Behavioural scientists, but also psychologists, sociologists, and others studying people’s attitudes and behaviours, often look like a close clique of well-intended people talking behind others’ backs. They know and discuss the inconsistencies in people’s behaviour, or how emotional they are, or how suboptimal their decisions are, but they only seldom seem to care enough to inform these same people of their findings. This is not to disregard the efforts of many non-fiction writers who try to popularize these findings – by all means, they have raised the general level of knowledge about the flaws in our reasoning processes. Yet, a significant share of us remain untouched by this hand of insight, be it because we don’t read enough or because we read other stuff.
An alternative image I have, especially for behavioural scientists, is that of the parent. As their insights are relatively easy to apply, at least in smaller scale, they often discuss their findings with policy makers and support them in devising solutions. Not that this is a bad thing – not at all. But what it does is that it doesn’t raise the awareness of the issue that requires the solution in the first place.
In a nutshell, it seems that scientists are either unwilling to popularize their findings, unable to do so in a way that reaches wider audiences, or simply don’t believe in people’s capacity to understand the underlying principles behind behavioural interventions.
This article, recently published in the Behavioural Public Policy journal, is a breath of fresh air in that respect: https://www.cambridge.org/core/journals/behavioural-public-policy/article/selfnudging-and-the-citizen-choice-architect/F526628F7F3C7B436FA2BCBFC1FC3C76/core-reader. The authors advocate for complementing the top-down here-is-a-solution approach with one that acquaints people with the principles of nudging. This in turn would allow people to create interventions on their own, thus making their actions and decisions more effective. In essence, it is about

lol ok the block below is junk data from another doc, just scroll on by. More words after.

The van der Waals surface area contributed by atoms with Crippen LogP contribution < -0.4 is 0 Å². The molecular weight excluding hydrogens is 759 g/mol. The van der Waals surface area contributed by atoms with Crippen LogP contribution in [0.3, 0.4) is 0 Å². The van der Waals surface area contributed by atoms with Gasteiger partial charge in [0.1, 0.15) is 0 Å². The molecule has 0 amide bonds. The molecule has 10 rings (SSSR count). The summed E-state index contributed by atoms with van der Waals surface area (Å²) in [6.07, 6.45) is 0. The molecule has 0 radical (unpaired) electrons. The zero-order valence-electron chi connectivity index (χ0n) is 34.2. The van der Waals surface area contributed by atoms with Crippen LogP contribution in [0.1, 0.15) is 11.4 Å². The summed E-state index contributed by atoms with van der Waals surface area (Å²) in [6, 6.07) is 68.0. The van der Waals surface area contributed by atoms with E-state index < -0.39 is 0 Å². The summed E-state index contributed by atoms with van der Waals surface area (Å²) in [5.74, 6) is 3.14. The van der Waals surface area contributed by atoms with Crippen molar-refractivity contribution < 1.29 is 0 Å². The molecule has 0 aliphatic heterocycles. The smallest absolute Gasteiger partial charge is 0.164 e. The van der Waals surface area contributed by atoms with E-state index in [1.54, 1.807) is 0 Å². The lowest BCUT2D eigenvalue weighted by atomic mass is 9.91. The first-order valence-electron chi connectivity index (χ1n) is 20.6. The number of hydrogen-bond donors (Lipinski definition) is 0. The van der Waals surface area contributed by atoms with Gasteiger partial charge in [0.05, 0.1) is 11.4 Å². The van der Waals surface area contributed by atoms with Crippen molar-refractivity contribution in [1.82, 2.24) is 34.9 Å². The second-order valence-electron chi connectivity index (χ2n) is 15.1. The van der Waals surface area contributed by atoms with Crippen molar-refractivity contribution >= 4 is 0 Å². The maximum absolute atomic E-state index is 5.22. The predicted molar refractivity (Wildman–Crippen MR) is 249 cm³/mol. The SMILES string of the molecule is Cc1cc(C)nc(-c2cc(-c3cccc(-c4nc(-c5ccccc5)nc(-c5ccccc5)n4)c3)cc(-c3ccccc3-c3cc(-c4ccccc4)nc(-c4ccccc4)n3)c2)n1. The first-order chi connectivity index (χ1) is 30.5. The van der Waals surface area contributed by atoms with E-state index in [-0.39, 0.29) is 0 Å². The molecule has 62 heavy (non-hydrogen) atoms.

“empowering interventions that enable people to design and structure their own decision environments – that is, to act as citizen choice architects.”https://www.cambridge.org/core/journals/behavioural-public-policy/article/selfnudging-and-the-citizen-choice-architect/F526628F7F3C7B436FA2BCBFC1FC3C76/core-reader
We will need a lot more work to make this nudge-yourself approach a reality. As we already know, pure facts and knowledge are not sufficient in changing people’s behaviour, so we can’t really expect that simply explaining the principles would be sufficient. The question might be more productively posed as How do we nudge people to nudge themselves. While a meta question like this will be difficult to answer, it will probably lead to good results.
Now, even though I’m all in for this approach, I still wonder how could it work in practice. It looks to me like tickling yourself – something that we can’t do (at least to my knowledge). At least some of the power of nudges comes from the fact that they hide in mundane, everyday structures and environments, i.e. they go unnoticed. The moment you notice things they lose some of their magic; the effect is the same as doing a dissection. But then again, maybe once we implement a nudge and follow it for some time it will recede into the domain of everyday once again, thus becoming effective. One can only hope.
My best wishes for a great day ahead!